Monday, August 6, 2012

The Great Jewelry Purge

As artists, sometimes we can be our own worst critics - everything from doubt to perfectionism can get in the way of the pieces we want to design or share. On the other hand, sometimes we are a little too forgiving of our mistakes and mishaps, or a little too eager to share designs that might only be fridge-worthy. At least, I know I am.

Fridge


I once read a help article for Etsy sellers that said something like “Get rid of your amateur items - you know which ones I mean…”. I knew alright, and I got rid of those not-so-great pieces right away. I thought I was done, but later learned that cultivating one’s work is an ongoing job.

This weekend, I did something that was long overdue. Encouraged by the refreshing and liberating experiences I’ve had during the destash beading challenge, I decided it was time to go through my jewelry inventory and weed out the duds. There were a lot more than I thought there would be! I pulled out all of the pieces that didn’t quite fit my current standards and style, and a few things that made me say “What was I thinking?”.

Destashed Jewelry


I’ve never been much for frogging - that is, dismantling - jewelry or even unfinished designs, so I have a whole pile of jewelry to deal with now. The good news is that I get to wear some of my favorite pieces, like my Raspberries and Cream lariat.

How do you feel about frogging, purging, and deactivating your jewelry designs?

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11 comments:

  1. Oh, I am very loyal to myself. I would wear everything just because I made it :)

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  2. I call it 'pride in workmanship', but it's actually an insane need for perfection in my work. If I don't like it, I'll frog it and use the beads for something I do like. It makes me happy.

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  3. Oh I see some in your destash pile that I like very much. However, I do know what you mean. I've only been beading for a couple of years and recently I went through my older pieces (some of those, "what WAS I thinking" lol) and tore them apart and a bunch I donated to my son-in-law's fundraiser. He was involved in a horrific motorcycle accident on Memorial day weekend and suffered terrible injuries. So his church is having a fundraiser to help them with expenses. So even if you don't like something, remember someone else might, so donate it to a worthy charity.

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  4. My question is... If you're getting rid of it all, can I have them?! I have no problem frogging and sorting. I never throw away any of my beads, even the one I accidently spill on the floor, or the bed, or the chair. I love frogging. Maybe I should hire myself as a "Bead and Jewelry Frogger". I'm sure I can make a few buck!

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  5. even if I have a piece that is straight up hideous I cannot bear to frog it. It is just like tearing one of my children apart from end to end, can't do it. Hopefully whoever inherits them won't be like me!
    Jillie

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  6. As makers we have a tendency to make everything we have ever created "precious". Sometimes it's just not - frogging is a great idea. The trouble with frogging is that it takes time (which always seems to be at a premium!!).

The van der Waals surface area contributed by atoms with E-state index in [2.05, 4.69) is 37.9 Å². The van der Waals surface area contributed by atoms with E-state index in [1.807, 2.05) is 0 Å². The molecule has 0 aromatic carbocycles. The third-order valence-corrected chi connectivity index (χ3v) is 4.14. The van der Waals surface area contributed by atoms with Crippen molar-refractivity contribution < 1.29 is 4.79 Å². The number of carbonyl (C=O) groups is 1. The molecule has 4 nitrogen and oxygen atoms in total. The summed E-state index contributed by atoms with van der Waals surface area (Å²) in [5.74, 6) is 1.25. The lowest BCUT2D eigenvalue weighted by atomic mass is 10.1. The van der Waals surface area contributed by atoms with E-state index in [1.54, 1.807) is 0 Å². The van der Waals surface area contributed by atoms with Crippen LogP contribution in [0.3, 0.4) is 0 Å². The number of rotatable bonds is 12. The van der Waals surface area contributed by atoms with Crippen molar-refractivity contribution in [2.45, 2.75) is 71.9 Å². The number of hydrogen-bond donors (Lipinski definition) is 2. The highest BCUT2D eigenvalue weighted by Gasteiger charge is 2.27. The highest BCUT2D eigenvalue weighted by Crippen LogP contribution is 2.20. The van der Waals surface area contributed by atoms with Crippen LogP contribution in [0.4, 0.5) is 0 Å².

I have a pile that closely resembles yours. Maybe I should invite the girls over for a "Frogging Party"? Wine, cheese and sharp scissors... will I need a rider on my insurance for that? :)

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  7. That sounds like great fun!! Especially if we all brought our "duds", we might end up exchanging them instead of frogging them!! LOL

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  8. There are so many factors that make frogging tough - time being the biggest one for me. But having a rip-it party sounds like a fun way to spend an afternoon, and rescue a few beads!

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  9. Mortira,
    I have been following your blog since 2009 and have learned many beading stitches from you through many of the pieces that I see in the pile. My husband is an artist, and he suggested that you might consider assembling all of these pieces together into a tapestry to create a different form of art. I would hate to see you cut apart these pieces because I know how long they take to make, and I really like your work. Of course, you must do what you think is best. I would just hate for my husband to rip up his early artwork just because... it all shows the artist's process of becoming. If you really need the materials, that's one thing, but your time and effort are major investments. I would think twice before 'frogging' all of that work. Thank you for continuing to share your work with the art world.
    Best,
    Julie

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  10. Thanks Julie! I'm actually thinking of doing something wild and creative with all the culled designs. I never frog - I just can't invest that much labour a second time around.

    I do think that the experience of making them is worth it in the end - even if all I learned was never to do it again!

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  11. I keep some of my "Duds" to look back on and and say 'Oh yea I don't want to do that stitch with those beads". Learning from mistakes is a good thing :)

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